Here is more of my book, which I hope to write more of tonight!!!!
Monday found me back in the office. There was only so much Jeopardy a person can watch. I began to question my sanity when I started to pride myself on knowing obscure trivia such as Hungarian folk hymnals. I knew that Cynthia had wanted me ‘laying low’ for two weeks, but I simply couldn’t take it any more. And I figured, with her being out the country it didn’t really much matter one way or the other.
Constance looked stricken when I walk into the office. “Oh, my God. You’re back? Already? Are you sure that’s wise?”
I gave her a queer look as I turned on my computer. “I’m feeling fine.”
“Yeah, but, are you sure you’re not contagious anymore?”
“Contagious?” I asked, perplexed.
“Yeah. Cynthia said you had the Avian Flu. That’s bad isn’t it?” she asked, looking distinctly uncomfortable being in the same room with me. She backed slowly towards the door, as though she might make a run for it.
“I do not have the Avian Flu. They just thought that I might, you know how people get paranoid about these things. Turned out it was just the regular flu,” I replied, thinking on the spot. Why, of all things, would she say that I had the Avian Flu? Couldn’t she have come up with something a little more ordinary?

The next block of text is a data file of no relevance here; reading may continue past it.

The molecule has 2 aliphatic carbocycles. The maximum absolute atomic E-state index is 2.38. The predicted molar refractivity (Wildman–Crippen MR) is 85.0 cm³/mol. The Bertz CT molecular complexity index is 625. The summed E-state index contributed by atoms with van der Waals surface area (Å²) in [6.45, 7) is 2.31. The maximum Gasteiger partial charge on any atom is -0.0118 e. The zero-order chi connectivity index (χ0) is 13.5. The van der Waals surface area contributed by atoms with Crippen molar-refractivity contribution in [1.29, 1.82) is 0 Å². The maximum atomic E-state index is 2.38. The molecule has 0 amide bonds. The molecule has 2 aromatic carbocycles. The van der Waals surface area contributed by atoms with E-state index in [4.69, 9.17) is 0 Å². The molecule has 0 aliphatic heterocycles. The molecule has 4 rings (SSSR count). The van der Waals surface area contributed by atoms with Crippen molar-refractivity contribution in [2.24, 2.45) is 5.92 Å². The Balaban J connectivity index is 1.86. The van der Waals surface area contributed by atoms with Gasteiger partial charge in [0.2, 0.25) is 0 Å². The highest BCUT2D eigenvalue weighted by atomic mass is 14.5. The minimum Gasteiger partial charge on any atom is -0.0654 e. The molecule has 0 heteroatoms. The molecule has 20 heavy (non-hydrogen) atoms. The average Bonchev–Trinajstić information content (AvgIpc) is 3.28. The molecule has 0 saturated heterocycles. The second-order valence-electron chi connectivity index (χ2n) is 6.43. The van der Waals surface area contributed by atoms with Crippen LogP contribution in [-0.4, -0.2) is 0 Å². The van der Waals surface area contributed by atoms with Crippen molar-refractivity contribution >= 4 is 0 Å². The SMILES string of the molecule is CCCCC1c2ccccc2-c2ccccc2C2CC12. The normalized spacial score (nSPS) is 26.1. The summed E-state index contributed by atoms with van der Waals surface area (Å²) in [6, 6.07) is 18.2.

She still looked skeptical.
“I don’t know. You look a little flushed.”
Flushed? I ran to the bathroom, staring at myself in the mirror. Crap. I do look flushed, I thought. There was an uncharacteristic redness in the apples of my usually pale cheeks. I splashed my face with water, but it was still there. Maybe even a tad bit worse. I sat down on the toilet. I tried to tell myself to be calm. The whole bit about pregnant people ‘glowing’ was probably just an old wives tale. In fact, when I thought about it, my sister Erin was downright pale throughout her pregnancy. Everything is OK.
I realized then that I was actually really nervous. Nervous that I would be pregnant. Nervous that I wouldn’t be. I didn’t know what to hope for. But it was too late for second thoughts. Collecting myself, I walked out of the bathroom and went back into my office.
Constance regarded me warily. “Are you OK?” she asked tentatively.
“Oh, ya. Fine,” I said absently.
She gathered her things up from her desk. “I think I’m going to work out of the staff room today,” she said, a little apologetically. “Nothing against you or anything. It’s just that Diel’s on immunosuppressants right now, so it would be a really bad time for me to come down with anything.”
“Oh, OK,” I replied, realizing that she had misinterpreted my mad dash for the bathroom. She made a quick exit, flashing me a weak smile.
Good riddance, I thought.
And don’t forget your curry.